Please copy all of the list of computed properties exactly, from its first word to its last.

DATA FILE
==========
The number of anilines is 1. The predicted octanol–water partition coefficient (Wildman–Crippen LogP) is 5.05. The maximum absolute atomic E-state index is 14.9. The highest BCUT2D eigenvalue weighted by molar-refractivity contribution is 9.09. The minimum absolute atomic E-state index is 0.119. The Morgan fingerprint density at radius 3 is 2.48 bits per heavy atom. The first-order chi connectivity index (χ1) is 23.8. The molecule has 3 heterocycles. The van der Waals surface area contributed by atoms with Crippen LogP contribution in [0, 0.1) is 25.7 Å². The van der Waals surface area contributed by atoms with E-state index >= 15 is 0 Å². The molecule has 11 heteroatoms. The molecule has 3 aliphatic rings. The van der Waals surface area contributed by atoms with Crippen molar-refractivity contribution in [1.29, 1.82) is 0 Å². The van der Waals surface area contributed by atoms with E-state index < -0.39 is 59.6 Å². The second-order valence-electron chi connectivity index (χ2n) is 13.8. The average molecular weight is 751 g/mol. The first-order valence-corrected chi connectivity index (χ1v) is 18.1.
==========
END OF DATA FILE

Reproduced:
The number of anilines is 1. The predicted octanol–water partition coefficient (Wildman–Crippen LogP) is 5.05. The maximum absolute atomic E-state index is 14.9. The highest BCUT2D eigenvalue weighted by molar-refractivity contribution is 9.09. The minimum absolute atomic E-state index is 0.119. The Morgan fingerprint density at radius 3 is 2.48 bits per heavy atom. The first-order chi connectivity index (χ1) is 23.8. The molecule has 3 heterocycles. The van der Waals surface area contributed by atoms with Crippen LogP contribution in [0, 0.1) is 25.7 Å². The van der Waals surface area contributed by atoms with E-state index >= 15 is 0 Å². The molecule has 11 heteroatoms. The molecule has 3 aliphatic rings. The van der Waals surface area contributed by atoms with Crippen molar-refractivity contribution in [1.29, 1.82) is 0 Å². The van der Waals surface area contributed by atoms with E-state index < -0.39 is 59.6 Å². The second-order valence-electron chi connectivity index (χ2n) is 13.8. The average molecular weight is 751 g/mol. The first-order valence-corrected chi connectivity index (χ1v) is 18.1.